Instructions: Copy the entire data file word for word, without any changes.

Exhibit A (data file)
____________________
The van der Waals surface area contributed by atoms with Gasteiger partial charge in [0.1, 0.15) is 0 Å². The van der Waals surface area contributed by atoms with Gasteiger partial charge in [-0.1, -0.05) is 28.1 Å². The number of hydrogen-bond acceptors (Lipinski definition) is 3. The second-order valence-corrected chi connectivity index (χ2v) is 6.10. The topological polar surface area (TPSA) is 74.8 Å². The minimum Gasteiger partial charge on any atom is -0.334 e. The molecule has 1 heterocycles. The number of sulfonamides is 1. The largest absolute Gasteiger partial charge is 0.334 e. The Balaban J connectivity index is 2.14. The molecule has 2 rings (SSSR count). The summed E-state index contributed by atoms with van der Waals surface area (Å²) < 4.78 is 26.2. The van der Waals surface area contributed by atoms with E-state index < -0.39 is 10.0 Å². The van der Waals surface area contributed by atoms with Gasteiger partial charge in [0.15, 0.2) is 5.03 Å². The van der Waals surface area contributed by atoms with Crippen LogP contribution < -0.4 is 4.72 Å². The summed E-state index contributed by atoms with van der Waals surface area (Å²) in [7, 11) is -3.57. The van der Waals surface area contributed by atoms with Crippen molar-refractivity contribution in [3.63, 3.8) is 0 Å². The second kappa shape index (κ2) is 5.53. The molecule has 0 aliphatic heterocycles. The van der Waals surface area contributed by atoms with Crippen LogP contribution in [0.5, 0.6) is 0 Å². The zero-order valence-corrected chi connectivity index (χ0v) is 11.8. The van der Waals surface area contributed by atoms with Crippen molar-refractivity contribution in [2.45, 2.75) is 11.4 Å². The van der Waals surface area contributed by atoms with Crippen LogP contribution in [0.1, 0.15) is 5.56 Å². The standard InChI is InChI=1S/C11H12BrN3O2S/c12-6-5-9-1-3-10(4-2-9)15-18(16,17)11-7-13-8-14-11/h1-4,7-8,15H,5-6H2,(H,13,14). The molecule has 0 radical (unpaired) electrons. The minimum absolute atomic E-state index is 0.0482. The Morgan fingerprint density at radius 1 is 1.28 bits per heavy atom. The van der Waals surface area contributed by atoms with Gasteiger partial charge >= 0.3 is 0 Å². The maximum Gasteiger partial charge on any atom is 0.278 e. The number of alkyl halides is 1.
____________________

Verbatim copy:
The van der Waals surface area contributed by atoms with Gasteiger partial charge in [0.1, 0.15) is 0 Å². The van der Waals surface area contributed by atoms with Gasteiger partial charge in [-0.1, -0.05) is 28.1 Å². The number of hydrogen-bond acceptors (Lipinski definition) is 3. The second-order valence-corrected chi connectivity index (χ2v) is 6.10. The topological polar surface area (TPSA) is 74.8 Å². The minimum Gasteiger partial charge on any atom is -0.334 e. The molecule has 1 heterocycles. The number of sulfonamides is 1. The largest absolute Gasteiger partial charge is 0.334 e. The Balaban J connectivity index is 2.14. The molecule has 2 rings (SSSR count). The summed E-state index contributed by atoms with van der Waals surface area (Å²) < 4.78 is 26.2. The van der Waals surface area contributed by atoms with E-state index < -0.39 is 10.0 Å². The van der Waals surface area contributed by atoms with Gasteiger partial charge in [0.15, 0.2) is 5.03 Å². The van der Waals surface area contributed by atoms with Crippen LogP contribution < -0.4 is 4.72 Å². The summed E-state index contributed by atoms with van der Waals surface area (Å²) in [7, 11) is -3.57. The van der Waals surface area contributed by atoms with Crippen molar-refractivity contribution in [3.63, 3.8) is 0 Å². The second kappa shape index (κ2) is 5.53. The molecule has 0 aliphatic heterocycles. The van der Waals surface area contributed by atoms with Crippen LogP contribution in [0.5, 0.6) is 0 Å². The zero-order valence-corrected chi connectivity index (χ0v) is 11.8. The van der Waals surface area contributed by atoms with Crippen molar-refractivity contribution in [2.45, 2.75) is 11.4 Å². The van der Waals surface area contributed by atoms with Crippen LogP contribution in [0.1, 0.15) is 5.56 Å². The standard InChI is InChI=1S/C11H12BrN3O2S/c12-6-5-9-1-3-10(4-2-9)15-18(16,17)11-7-13-8-14-11/h1-4,7-8,15H,5-6H2,(H,13,14). The molecule has 0 radical (unpaired) electrons. The minimum absolute atomic E-state index is 0.0482. The Morgan fingerprint density at radius 1 is 1.28 bits per heavy atom. The van der Waals surface area contributed by atoms with Gasteiger partial charge >= 0.3 is 0 Å². The maximum Gasteiger partial charge on any atom is 0.278 e. The number of alkyl halides is 1.